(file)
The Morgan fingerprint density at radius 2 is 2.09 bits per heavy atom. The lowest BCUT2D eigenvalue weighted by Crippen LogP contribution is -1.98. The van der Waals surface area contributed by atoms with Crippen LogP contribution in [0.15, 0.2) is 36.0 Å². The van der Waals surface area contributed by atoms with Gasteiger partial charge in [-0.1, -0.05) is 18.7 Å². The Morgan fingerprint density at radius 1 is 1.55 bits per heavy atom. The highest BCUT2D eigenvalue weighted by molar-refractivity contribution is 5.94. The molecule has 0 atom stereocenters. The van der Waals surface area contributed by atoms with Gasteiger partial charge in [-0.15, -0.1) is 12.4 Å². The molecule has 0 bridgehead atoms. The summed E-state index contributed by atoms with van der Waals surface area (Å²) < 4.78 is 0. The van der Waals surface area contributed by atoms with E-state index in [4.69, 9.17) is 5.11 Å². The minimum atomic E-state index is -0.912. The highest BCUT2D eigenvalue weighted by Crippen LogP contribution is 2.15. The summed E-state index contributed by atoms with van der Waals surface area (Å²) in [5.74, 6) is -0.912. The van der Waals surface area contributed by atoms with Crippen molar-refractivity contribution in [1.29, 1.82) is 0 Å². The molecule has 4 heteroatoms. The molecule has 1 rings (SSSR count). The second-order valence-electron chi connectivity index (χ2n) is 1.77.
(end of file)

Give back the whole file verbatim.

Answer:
The Morgan fingerprint density at radius 2 is 2.09 bits per heavy atom. The lowest BCUT2D eigenvalue weighted by Crippen LogP contribution is -1.98. The van der Waals surface area contributed by atoms with Crippen LogP contribution in [0.15, 0.2) is 36.0 Å². The van der Waals surface area contributed by atoms with Gasteiger partial charge in [-0.1, -0.05) is 18.7 Å². The Morgan fingerprint density at radius 1 is 1.55 bits per heavy atom. The highest BCUT2D eigenvalue weighted by molar-refractivity contribution is 5.94. The molecule has 0 atom stereocenters. The van der Waals surface area contributed by atoms with Gasteiger partial charge in [-0.15, -0.1) is 12.4 Å². The molecule has 0 bridgehead atoms. The summed E-state index contributed by atoms with van der Waals surface area (Å²) < 4.78 is 0. The van der Waals surface area contributed by atoms with E-state index in [4.69, 9.17) is 5.11 Å². The minimum atomic E-state index is -0.912. The highest BCUT2D eigenvalue weighted by Crippen LogP contribution is 2.15. The summed E-state index contributed by atoms with van der Waals surface area (Å²) in [5.74, 6) is -0.912. The van der Waals surface area contributed by atoms with Crippen molar-refractivity contribution in [1.29, 1.82) is 0 Å². The molecule has 4 heteroatoms. The molecule has 1 rings (SSSR count). The second-order valence-electron chi connectivity index (χ2n) is 1.77.